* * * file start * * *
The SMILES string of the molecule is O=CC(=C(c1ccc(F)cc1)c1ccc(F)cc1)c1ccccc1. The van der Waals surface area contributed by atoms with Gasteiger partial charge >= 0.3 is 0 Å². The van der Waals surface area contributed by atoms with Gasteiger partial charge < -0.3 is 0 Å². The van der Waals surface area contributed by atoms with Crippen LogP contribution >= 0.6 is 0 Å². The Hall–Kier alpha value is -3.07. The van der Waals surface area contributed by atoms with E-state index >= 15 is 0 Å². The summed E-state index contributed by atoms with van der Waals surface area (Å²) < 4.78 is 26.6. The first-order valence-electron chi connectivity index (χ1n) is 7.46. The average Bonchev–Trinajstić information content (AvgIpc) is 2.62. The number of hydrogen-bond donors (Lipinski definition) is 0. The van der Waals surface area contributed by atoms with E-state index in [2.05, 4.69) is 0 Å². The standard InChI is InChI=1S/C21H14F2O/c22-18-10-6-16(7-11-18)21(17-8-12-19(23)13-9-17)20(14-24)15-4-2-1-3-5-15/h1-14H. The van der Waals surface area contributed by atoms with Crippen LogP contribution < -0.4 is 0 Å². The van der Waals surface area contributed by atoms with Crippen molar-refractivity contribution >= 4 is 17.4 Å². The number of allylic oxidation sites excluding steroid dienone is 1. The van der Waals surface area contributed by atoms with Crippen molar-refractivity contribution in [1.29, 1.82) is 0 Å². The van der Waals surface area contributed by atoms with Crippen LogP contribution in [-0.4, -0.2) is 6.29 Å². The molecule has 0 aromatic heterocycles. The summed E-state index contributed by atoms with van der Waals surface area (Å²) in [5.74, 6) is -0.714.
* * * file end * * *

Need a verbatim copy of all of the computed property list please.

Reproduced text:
The SMILES string of the molecule is O=CC(=C(c1ccc(F)cc1)c1ccc(F)cc1)c1ccccc1. The van der Waals surface area contributed by atoms with Gasteiger partial charge >= 0.3 is 0 Å². The van der Waals surface area contributed by atoms with Gasteiger partial charge < -0.3 is 0 Å². The van der Waals surface area contributed by atoms with Crippen LogP contribution >= 0.6 is 0 Å². The Hall–Kier alpha value is -3.07. The van der Waals surface area contributed by atoms with E-state index >= 15 is 0 Å². The summed E-state index contributed by atoms with van der Waals surface area (Å²) < 4.78 is 26.6. The first-order valence-electron chi connectivity index (χ1n) is 7.46. The average Bonchev–Trinajstić information content (AvgIpc) is 2.62. The number of hydrogen-bond donors (Lipinski definition) is 0. The van der Waals surface area contributed by atoms with E-state index in [2.05, 4.69) is 0 Å². The standard InChI is InChI=1S/C21H14F2O/c22-18-10-6-16(7-11-18)21(17-8-12-19(23)13-9-17)20(14-24)15-4-2-1-3-5-15/h1-14H. The van der Waals surface area contributed by atoms with Crippen LogP contribution < -0.4 is 0 Å². The van der Waals surface area contributed by atoms with Crippen molar-refractivity contribution >= 4 is 17.4 Å². The number of allylic oxidation sites excluding steroid dienone is 1. The van der Waals surface area contributed by atoms with Crippen molar-refractivity contribution in [1.29, 1.82) is 0 Å². The van der Waals surface area contributed by atoms with Crippen LogP contribution in [-0.4, -0.2) is 6.29 Å². The molecule has 0 aromatic heterocycles. The summed E-state index contributed by atoms with van der Waals surface area (Å²) in [5.74, 6) is -0.714.